UK businesses of all shapes and sizes are currently looking to expand overseas in a bid to capitalise on increased revenue opportunities in new marketplaces. In fact, since the seismic Brexit vote and US election results, 42% of UK businesses are now more inclined to expand their operations overseas, with emerging markets becoming increasingly attractive to 63% of businesses according to Dubai Multi Commodities Centre (DMCC).
Businesses deciding to follow traditional processes when expanding into a new market though – especially in countries that have significant cultural differences to the UK – face a complex set of challenges. But help is at hand in the form of an Employer of Record (EOR) service provider.
What is an EOR though? In short, an EOR takes legal responsibility for employees in foreign markets, as well as taking all of the time-consuming administrative tasks involved in managing workers away from businesses, many of which often don’t have the knowledge or experience to handle them.
By streamlining risk management, HR, benefits, payroll, tax and labour law compliance, EORs provide resources which many businesses find difficult to gain access to on their own when setting up a new operation overseas.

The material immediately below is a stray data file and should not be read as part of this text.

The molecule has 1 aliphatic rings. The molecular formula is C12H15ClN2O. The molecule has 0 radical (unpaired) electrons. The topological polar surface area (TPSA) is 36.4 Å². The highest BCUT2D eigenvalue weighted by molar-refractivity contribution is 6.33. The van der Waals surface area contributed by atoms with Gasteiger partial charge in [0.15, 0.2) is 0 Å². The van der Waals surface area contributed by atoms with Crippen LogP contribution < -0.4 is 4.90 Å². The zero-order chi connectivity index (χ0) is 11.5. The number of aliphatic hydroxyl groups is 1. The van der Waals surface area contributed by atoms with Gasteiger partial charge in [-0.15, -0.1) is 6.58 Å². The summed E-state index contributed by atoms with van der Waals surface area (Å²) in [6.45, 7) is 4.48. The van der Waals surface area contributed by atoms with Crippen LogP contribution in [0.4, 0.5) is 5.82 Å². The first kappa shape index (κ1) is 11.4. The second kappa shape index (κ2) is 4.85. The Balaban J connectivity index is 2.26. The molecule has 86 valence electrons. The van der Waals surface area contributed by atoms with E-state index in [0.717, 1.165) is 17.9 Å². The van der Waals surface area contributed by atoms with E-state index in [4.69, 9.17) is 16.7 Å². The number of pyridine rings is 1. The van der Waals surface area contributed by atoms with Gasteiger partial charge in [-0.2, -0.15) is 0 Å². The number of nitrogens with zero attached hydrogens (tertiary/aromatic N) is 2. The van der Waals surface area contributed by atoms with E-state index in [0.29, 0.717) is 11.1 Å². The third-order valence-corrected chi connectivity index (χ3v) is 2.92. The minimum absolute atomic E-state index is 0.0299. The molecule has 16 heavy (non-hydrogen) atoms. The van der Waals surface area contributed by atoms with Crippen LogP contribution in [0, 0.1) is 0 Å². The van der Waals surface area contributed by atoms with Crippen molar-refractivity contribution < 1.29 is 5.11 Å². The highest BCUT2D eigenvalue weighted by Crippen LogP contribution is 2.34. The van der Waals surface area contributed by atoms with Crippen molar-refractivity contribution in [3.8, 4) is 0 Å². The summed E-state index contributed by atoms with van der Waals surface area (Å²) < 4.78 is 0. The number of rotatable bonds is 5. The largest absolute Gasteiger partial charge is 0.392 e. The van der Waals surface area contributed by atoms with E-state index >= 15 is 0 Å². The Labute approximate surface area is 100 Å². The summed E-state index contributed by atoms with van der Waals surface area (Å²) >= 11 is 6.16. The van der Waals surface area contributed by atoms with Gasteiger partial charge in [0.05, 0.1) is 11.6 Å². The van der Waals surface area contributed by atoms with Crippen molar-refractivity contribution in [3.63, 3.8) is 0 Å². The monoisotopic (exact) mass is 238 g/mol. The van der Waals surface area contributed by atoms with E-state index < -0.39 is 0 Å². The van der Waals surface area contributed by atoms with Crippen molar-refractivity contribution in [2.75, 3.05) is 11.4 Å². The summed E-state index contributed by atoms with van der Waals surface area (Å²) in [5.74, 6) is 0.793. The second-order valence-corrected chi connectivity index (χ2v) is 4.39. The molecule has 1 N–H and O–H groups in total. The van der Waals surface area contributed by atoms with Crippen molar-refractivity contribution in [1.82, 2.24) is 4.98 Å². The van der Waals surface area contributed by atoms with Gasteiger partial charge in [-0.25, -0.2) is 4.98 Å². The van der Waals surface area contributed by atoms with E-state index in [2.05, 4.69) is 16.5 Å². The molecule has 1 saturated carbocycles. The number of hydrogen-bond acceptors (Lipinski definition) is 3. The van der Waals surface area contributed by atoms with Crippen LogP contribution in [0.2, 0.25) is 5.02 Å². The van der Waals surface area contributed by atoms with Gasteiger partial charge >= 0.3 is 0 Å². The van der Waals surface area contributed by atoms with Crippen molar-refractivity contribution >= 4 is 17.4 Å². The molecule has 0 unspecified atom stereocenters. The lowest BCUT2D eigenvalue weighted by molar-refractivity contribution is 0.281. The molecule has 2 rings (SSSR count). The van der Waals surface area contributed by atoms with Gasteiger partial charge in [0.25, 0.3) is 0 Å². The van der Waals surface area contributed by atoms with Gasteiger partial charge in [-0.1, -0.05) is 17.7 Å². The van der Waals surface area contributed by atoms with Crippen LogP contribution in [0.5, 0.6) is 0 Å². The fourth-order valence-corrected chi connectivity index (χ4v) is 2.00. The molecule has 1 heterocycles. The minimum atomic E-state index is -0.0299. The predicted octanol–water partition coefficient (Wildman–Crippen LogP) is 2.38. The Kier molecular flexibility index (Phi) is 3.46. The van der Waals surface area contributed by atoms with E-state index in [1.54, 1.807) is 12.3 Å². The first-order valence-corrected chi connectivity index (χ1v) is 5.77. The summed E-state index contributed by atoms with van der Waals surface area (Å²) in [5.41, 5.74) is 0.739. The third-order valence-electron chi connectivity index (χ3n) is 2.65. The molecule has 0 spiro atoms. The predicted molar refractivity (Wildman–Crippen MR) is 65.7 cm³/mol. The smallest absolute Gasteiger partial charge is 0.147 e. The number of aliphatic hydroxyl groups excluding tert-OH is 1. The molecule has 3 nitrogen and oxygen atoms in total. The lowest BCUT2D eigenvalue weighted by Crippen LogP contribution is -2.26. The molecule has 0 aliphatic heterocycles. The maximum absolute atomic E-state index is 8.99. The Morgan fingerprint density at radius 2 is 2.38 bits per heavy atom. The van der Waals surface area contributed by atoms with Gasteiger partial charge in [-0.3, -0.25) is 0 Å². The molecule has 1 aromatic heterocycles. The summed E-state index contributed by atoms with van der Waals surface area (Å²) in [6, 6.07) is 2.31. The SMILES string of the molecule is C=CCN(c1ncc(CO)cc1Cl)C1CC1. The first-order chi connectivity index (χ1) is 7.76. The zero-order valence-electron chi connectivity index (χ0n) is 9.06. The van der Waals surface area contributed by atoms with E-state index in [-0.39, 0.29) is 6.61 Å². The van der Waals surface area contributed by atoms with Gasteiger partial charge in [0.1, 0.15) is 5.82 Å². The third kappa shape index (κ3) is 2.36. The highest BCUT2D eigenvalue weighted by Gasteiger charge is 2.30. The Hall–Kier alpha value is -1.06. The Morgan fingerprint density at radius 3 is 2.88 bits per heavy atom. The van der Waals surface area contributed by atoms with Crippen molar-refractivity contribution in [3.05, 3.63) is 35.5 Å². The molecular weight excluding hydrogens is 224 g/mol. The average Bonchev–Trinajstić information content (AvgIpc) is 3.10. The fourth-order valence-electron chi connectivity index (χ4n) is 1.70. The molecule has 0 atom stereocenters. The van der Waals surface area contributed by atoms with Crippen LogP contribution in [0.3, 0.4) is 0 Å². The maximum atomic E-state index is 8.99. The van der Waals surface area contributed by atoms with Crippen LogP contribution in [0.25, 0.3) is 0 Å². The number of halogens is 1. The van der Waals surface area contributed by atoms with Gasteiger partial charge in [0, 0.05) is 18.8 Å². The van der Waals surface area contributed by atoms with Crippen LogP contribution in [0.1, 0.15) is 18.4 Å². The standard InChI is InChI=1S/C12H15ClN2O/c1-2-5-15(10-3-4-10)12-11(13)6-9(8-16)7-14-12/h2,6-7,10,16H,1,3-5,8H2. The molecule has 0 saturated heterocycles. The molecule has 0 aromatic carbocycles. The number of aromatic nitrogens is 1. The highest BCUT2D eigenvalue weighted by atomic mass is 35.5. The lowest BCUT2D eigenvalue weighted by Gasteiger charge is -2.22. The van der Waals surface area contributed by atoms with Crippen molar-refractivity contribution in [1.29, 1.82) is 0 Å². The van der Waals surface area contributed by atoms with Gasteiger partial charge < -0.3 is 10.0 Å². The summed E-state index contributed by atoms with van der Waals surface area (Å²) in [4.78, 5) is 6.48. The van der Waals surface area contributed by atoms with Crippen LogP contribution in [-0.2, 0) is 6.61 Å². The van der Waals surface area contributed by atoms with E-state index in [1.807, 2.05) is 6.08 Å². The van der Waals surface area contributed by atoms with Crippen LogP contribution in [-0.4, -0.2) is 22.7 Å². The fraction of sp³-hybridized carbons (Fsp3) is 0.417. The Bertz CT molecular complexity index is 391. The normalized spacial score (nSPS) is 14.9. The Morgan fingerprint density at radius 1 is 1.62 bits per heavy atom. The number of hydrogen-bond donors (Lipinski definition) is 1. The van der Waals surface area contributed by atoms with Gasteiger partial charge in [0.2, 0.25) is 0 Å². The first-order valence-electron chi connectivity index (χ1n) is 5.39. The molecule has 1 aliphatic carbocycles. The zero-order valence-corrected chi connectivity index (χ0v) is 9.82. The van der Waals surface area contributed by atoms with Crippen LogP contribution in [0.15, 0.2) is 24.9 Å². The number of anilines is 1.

Setting up shop abroad
Companies decide to expand into international markets for many reasons, from accessing new customers and diversifying operations, through to tapping into a localised talent pool or materials.
Yet, even though creating a foreign subsidiary may offer advantages for the parent company in terms of taxes and intellectual property, managing the process can demand significant investments of time – especially that of the HR team – and money. In fact, setup time, which can be as much as six months or more, can present a serious speed bump to getting an organisation up and running. In China, for example, it can take 18 months or more.
Regulatory compliance is another major challenge that can delay the launch of a foreign operation with increasingly stringent international regulations having potentially dire consequences for businesses who don’t comply. These regulations vary widely from country to country and, as such, it is a challenge for HR departments to ensure they are well informed about these nuances and adhering to them correctly.
With all these challenges that business expansion into global markets presents, it’s no wonder many businesses opt to engage an EOR service provider to help them navigate the process, and reduce the pressure their HR departments face.
By helping companies avoid in-country business registration fees, develop employment contracts that comply with local employment laws, on-board employees and pay the right taxes, partnering with a direct EOR provider can ensure your business quick and compliant passage into a new country. It also allows you the opportunity to immediately take advantage of the prospects available in the new region.